People can get information about thousands of long-term care facilities, support groups, hospice providers and at-home health care providers across the state by going to the Aging and Disability Resource Connection of Oregon’s website and searching through its on-line database.
But the connection’s staff learned not everybody in their targeted demographic — namely people who are 65 and older — used this resource because they didn’t want to or didn’t know how to surf the Internet. Starting today, the ADRC has a toll-free number people can call to get the same information available on the group’s website.
“It’s what our consumers wanted and that’s what we’re doing," ADRC spokeswoman Kristi Murphy said. “What we heard is that people wanted to talk to someone. ~ While it was nice to have the Internet available, when they had questions, they wanted to talk to someone."
Murphy said the new phone service should help her agency’s local offices, which received 30,000 calls last year from people looking for help.
Whether it’s by choice or other reasons, 26 percent of Americans between the ages of 50 and 64 and 59 percent of those who were 65 or older did not use the Internet last year, according to a study by the Pew Research Center’s Internet and American Life Project. About a fourth of the country’s total adult population didn’t use the Internet, according to the study, which was based on phone calls made in July and August 2011.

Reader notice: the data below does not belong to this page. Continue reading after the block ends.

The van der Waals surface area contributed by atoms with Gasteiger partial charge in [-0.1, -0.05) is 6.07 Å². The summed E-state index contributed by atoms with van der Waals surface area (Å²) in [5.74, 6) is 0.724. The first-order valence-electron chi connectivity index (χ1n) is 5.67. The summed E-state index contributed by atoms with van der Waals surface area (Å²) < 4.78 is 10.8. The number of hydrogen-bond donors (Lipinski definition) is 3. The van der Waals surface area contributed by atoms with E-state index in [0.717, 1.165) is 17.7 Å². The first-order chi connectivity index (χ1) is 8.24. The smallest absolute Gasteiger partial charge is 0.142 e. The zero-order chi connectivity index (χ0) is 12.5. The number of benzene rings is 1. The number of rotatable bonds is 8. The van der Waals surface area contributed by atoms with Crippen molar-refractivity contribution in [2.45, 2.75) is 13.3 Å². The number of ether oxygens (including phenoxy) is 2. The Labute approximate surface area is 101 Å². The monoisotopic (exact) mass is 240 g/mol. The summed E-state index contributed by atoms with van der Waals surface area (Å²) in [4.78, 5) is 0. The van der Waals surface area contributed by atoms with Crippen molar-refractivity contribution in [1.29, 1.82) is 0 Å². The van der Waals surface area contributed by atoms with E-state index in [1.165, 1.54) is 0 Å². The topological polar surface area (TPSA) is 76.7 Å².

The study found 31 percent of nonInternet users didn’t use it because they weren’t interested, 12 percent didn’t use it because they didn’t have a computer, 10 percent said it was too expensive, 9 percent said it was too difficult, 6 percent said they didn’t have access, 6 percent said they didn’t have time to learn how to use it and 4 percent said they were too old to learn how to use it.
Matt Kinshella, communications director for the Oregon 2-1-1 Network, an assistance line for people of all ages, said the low Internet usage rates among seniors and other pose a particular challenge to groups like his and ARDC that try to connect people with various social service organizations in times of need.
“We try to reach everybody with the tools we have," Kinshella said, adding that most people contact the network to get information about rent and energy assistance programs, food stamps and food boxes, low-cost health-care services and emergency shelter services.
The 2-1-1 Network’s website gets about 150,000 visits a year and its phone lines are just as busy, Kinshella said.